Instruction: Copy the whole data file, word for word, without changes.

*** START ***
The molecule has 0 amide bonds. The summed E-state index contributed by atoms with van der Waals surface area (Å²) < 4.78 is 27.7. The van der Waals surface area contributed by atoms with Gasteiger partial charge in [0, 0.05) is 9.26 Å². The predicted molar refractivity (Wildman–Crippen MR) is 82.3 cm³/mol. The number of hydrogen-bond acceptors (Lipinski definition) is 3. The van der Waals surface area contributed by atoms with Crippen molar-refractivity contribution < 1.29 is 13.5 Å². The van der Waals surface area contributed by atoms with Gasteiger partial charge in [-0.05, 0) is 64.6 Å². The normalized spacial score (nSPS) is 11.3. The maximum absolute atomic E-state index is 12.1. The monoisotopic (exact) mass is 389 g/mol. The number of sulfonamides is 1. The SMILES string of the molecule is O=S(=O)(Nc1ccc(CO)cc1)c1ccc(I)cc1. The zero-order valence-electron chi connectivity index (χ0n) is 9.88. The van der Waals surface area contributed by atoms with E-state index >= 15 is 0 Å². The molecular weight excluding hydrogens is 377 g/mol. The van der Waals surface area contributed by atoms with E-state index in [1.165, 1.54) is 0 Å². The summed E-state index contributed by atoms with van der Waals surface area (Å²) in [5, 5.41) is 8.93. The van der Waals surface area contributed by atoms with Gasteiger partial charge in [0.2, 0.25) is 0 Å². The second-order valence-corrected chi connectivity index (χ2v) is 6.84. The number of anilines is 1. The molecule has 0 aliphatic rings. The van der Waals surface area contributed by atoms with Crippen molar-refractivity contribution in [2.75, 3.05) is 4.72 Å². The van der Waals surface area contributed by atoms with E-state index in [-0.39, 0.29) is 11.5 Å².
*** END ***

The molecule has 0 amide bonds. The summed E-state index contributed by atoms with van der Waals surface area (Å²) < 4.78 is 27.7. The van der Waals surface area contributed by atoms with Gasteiger partial charge in [0, 0.05) is 9.26 Å². The predicted molar refractivity (Wildman–Crippen MR) is 82.3 cm³/mol. The number of hydrogen-bond acceptors (Lipinski definition) is 3. The van der Waals surface area contributed by atoms with Crippen molar-refractivity contribution < 1.29 is 13.5 Å². The van der Waals surface area contributed by atoms with Gasteiger partial charge in [-0.05, 0) is 64.6 Å². The normalized spacial score (nSPS) is 11.3. The maximum absolute atomic E-state index is 12.1. The monoisotopic (exact) mass is 389 g/mol. The number of sulfonamides is 1. The SMILES string of the molecule is O=S(=O)(Nc1ccc(CO)cc1)c1ccc(I)cc1. The zero-order valence-electron chi connectivity index (χ0n) is 9.88. The van der Waals surface area contributed by atoms with E-state index >= 15 is 0 Å². The molecular weight excluding hydrogens is 377 g/mol. The van der Waals surface area contributed by atoms with E-state index in [1.165, 1.54) is 0 Å². The summed E-state index contributed by atoms with van der Waals surface area (Å²) in [5, 5.41) is 8.93. The van der Waals surface area contributed by atoms with Gasteiger partial charge in [0.2, 0.25) is 0 Å². The second-order valence-corrected chi connectivity index (χ2v) is 6.84. The number of anilines is 1. The molecule has 0 aliphatic rings. The van der Waals surface area contributed by atoms with Crippen molar-refractivity contribution in [2.75, 3.05) is 4.72 Å². The van der Waals surface area contributed by atoms with E-state index in [-0.39, 0.29) is 11.5 Å².